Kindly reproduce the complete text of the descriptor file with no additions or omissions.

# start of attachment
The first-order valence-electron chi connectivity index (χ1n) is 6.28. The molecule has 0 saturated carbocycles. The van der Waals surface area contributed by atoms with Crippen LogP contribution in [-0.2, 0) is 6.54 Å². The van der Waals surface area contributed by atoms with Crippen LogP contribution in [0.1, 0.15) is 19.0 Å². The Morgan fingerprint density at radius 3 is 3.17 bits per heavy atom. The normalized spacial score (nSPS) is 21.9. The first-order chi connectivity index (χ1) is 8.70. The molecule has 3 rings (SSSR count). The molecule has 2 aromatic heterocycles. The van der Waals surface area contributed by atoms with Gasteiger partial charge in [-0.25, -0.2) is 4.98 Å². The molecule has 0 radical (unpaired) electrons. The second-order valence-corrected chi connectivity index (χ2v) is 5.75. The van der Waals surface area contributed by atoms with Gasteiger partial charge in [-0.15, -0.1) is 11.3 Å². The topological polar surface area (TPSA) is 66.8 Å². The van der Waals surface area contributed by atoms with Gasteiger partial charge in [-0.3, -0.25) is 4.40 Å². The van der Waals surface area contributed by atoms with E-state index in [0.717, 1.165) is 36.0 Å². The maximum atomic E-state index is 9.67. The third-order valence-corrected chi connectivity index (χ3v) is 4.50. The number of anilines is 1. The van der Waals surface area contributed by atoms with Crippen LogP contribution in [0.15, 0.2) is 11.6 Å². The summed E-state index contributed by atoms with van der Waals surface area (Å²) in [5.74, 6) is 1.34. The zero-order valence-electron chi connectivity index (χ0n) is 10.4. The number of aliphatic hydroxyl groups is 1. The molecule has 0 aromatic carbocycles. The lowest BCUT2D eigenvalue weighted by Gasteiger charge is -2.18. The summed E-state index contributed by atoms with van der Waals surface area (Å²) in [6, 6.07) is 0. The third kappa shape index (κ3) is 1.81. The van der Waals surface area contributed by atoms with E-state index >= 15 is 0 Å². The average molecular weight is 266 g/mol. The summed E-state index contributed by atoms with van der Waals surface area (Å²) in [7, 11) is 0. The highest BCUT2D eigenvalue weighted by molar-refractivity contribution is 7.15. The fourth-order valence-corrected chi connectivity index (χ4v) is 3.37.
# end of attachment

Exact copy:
The first-order valence-electron chi connectivity index (χ1n) is 6.28. The molecule has 0 saturated carbocycles. The van der Waals surface area contributed by atoms with Crippen LogP contribution in [-0.2, 0) is 6.54 Å². The van der Waals surface area contributed by atoms with Crippen LogP contribution in [0.1, 0.15) is 19.0 Å². The Morgan fingerprint density at radius 3 is 3.17 bits per heavy atom. The normalized spacial score (nSPS) is 21.9. The first-order chi connectivity index (χ1) is 8.70. The molecule has 3 rings (SSSR count). The molecule has 2 aromatic heterocycles. The van der Waals surface area contributed by atoms with Gasteiger partial charge in [-0.25, -0.2) is 4.98 Å². The molecule has 0 radical (unpaired) electrons. The second-order valence-corrected chi connectivity index (χ2v) is 5.75. The van der Waals surface area contributed by atoms with Gasteiger partial charge in [-0.15, -0.1) is 11.3 Å². The topological polar surface area (TPSA) is 66.8 Å². The van der Waals surface area contributed by atoms with Gasteiger partial charge in [-0.3, -0.25) is 4.40 Å². The van der Waals surface area contributed by atoms with E-state index in [0.717, 1.165) is 36.0 Å². The maximum atomic E-state index is 9.67. The third-order valence-corrected chi connectivity index (χ3v) is 4.50. The number of anilines is 1. The van der Waals surface area contributed by atoms with Crippen LogP contribution in [0.15, 0.2) is 11.6 Å². The summed E-state index contributed by atoms with van der Waals surface area (Å²) in [5.74, 6) is 1.34. The zero-order valence-electron chi connectivity index (χ0n) is 10.4. The number of aliphatic hydroxyl groups is 1. The molecule has 0 aromatic carbocycles. The lowest BCUT2D eigenvalue weighted by Gasteiger charge is -2.18. The summed E-state index contributed by atoms with van der Waals surface area (Å²) in [6, 6.07) is 0. The third kappa shape index (κ3) is 1.81. The van der Waals surface area contributed by atoms with E-state index >= 15 is 0 Å². The average molecular weight is 266 g/mol. The summed E-state index contributed by atoms with van der Waals surface area (Å²) in [7, 11) is 0. The highest BCUT2D eigenvalue weighted by molar-refractivity contribution is 7.15. The fourth-order valence-corrected chi connectivity index (χ4v) is 3.37.